Last edited by sugarunicorn; 09-29-2013 at 02:37 AM.
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Old 09-29-2013, 02:46 AM   #2 
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I do my own DIY sponge filters, and I put an airstone down into the tube...but the tube goes all the way down into the sponge...this doesn't look like that's the case?
It's not necessary, it just makes the bubbles smaller. :)

Also, sponge filters are rated for whatever size tanks they can handle. I couldn't find a rating on this one? If you think about it though, on a HOB, your BB capacity is very small, especially if you're only using the cartridges that come with it.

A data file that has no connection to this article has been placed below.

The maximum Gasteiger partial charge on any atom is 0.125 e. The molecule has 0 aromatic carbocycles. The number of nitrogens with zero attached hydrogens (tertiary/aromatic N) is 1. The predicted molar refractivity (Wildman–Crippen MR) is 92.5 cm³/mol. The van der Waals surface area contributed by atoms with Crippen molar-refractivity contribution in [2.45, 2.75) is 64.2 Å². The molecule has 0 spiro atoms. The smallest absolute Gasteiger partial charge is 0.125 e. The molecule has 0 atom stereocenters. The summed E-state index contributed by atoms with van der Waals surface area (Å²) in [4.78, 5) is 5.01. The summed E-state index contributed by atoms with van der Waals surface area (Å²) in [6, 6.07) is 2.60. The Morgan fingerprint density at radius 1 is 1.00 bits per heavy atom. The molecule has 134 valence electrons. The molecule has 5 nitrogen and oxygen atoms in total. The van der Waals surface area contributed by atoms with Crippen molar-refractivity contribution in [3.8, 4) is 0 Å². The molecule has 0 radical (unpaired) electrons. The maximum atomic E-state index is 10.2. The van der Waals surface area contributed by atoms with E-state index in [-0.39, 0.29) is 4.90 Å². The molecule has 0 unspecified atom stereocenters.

As for the netting, it wouldn't hurt anything, and the outflow usually isn't all that strong, just bubbles coming up, so if a fish was determined, I wouldn't put it past them to get in there. I'd just cut a small circle or square, and rubberband it over the top of the outflow with a slot cut for the airline tubing to go through. That way you're safe, and it won't affect the working of the filter at all. :)
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Old 09-29-2013, 03:24 AM   #3 
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Thanks for the response! It has a smaller, rigid black piece of tubing going through the sponge, attached to the weighted bottom. The bigger clear tube piece snaps on top of that.
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Old 09-29-2013, 08:22 AM   #4